Universities talk about internationalisation and diversity, but often students voluntarily self-segregate on campus. Instead, institutions should be looking at how to encourage students to be more resilient and open to change and different ways of thinking.
The raw material of resilience is intellect, physical robustness and emotional stability that derives from networks of external support (family, friends, teachers etc.), internal support (abilities and skills and learning to develop them) and existential support (meaning, values and faith).
While each of these support mechanisms is culture-bound, encounters with other cultures may bring new understanding and shifting mind-sets, building positive self-image, and opening up new opportunities and worldviews.
Ultimately, resilient thinking challenges ‘automatic thinking’ styles and rigid beliefs while building tolerance for frustration and discomfort, promoting relativistic views which are the bedrock of survival in a pluralistic, complex, globalised world.
Most universities in the 21st century boast a richness of diversity among their student population that provides an invaluable resource in developing resilient thinking.
Voluntary social segregation
However, the benefits from cross-cultural encounters tend to be incidental. While valuing diversity, the predominant response to diversity among our students tends to be voluntary social segregation.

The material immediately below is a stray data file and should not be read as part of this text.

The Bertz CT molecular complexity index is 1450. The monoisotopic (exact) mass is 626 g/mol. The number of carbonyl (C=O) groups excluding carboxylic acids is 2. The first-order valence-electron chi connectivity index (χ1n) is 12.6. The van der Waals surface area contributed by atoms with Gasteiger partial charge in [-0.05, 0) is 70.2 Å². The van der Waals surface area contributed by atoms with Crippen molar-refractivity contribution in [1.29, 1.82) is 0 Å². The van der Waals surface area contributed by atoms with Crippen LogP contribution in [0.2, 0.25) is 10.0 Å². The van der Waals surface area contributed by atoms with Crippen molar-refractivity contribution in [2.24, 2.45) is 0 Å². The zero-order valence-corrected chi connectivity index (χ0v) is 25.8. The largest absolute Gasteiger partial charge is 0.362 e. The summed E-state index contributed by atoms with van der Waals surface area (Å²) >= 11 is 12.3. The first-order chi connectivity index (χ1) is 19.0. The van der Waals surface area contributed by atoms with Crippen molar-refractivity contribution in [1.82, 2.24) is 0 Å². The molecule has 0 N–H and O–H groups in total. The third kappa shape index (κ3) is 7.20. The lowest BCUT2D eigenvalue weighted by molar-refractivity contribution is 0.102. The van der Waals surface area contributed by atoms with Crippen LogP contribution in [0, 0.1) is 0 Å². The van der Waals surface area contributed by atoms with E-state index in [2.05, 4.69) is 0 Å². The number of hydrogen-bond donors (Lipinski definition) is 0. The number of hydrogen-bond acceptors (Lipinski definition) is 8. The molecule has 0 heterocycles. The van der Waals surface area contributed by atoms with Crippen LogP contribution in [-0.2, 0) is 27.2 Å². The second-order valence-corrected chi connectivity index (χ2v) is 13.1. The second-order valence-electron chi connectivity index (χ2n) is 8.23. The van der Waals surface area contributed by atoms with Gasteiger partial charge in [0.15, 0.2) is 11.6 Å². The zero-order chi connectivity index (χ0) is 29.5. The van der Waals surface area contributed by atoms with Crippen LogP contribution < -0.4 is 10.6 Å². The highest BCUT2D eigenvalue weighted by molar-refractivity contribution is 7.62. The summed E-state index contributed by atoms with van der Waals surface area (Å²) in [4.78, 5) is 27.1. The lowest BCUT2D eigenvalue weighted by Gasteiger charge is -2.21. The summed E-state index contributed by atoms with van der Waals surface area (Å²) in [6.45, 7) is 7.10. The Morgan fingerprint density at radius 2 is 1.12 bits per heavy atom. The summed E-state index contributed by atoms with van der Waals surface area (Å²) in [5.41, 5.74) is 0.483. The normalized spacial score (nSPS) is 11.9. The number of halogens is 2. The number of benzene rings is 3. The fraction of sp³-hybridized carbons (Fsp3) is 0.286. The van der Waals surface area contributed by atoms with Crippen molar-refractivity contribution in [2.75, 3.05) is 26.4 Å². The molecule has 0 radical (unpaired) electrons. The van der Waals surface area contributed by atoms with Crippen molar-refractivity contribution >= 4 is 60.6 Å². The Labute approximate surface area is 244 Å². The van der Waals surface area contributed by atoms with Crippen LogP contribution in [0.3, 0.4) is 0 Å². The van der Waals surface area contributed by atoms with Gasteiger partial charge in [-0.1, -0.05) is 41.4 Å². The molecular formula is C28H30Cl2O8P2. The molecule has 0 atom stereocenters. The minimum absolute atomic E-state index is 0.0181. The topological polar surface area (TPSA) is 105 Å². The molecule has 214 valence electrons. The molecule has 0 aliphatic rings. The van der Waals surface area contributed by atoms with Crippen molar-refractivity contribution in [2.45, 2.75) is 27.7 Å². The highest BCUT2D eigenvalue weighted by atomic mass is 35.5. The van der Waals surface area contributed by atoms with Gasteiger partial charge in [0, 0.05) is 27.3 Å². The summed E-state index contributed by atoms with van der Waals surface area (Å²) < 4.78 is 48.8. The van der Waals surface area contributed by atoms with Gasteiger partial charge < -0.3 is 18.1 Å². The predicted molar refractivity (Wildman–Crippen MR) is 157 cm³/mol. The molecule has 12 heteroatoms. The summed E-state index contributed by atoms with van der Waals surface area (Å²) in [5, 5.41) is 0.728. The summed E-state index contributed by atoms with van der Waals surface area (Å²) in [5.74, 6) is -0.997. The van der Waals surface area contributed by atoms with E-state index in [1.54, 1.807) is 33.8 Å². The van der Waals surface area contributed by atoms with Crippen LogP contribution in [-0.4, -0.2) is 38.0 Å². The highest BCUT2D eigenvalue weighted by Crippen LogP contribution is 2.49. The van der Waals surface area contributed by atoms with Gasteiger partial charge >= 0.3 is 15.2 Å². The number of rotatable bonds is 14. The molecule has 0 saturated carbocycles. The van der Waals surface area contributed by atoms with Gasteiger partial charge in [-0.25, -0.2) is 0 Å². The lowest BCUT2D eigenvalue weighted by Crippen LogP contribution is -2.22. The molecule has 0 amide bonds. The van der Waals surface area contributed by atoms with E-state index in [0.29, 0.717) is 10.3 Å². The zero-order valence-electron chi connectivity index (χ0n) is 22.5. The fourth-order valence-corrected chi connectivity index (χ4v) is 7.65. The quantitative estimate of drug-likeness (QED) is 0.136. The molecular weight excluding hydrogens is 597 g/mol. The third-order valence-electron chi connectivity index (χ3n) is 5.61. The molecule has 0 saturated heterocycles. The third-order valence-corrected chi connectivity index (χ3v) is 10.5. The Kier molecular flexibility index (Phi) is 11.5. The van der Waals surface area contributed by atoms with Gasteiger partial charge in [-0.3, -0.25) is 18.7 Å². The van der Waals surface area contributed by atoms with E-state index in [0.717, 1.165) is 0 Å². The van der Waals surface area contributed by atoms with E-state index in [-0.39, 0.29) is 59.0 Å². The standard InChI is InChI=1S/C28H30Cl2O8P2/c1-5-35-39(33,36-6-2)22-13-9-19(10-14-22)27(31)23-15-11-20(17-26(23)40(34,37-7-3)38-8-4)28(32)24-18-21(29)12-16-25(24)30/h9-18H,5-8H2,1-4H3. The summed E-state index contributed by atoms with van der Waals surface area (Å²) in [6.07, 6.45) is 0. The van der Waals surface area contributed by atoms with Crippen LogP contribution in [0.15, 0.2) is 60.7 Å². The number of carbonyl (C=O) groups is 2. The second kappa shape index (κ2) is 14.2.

Voluntary social segregation is a highly visible phenomenon on university campuses and in classrooms, yet many practitioners in higher education continue to believe that the greatest challenge for international students remains adapting to the host academic culture.
Conversely, students suggest that perceived ‘risk factors’ are not necessarily associated with the demands of academic learning in an unfamiliar educational environment since many international students are equipped with a determination to succeed which serves them well in achieving academic cultural adjustment.
Rather, the most pressing and difficult challenge is one of ‘fitting in’ with host peers. It is this inability to find common identity that undermines the ‘sense of self’, can lead to feelings of self-doubt and isolation and in turn negatively impact on academic performance.
The notion of ‘fitting in’ is, of itself, complex. Students refer, for example, to their inability to understand the nuances of tensions within the wider society in which they study and live because of a lack of background knowledge.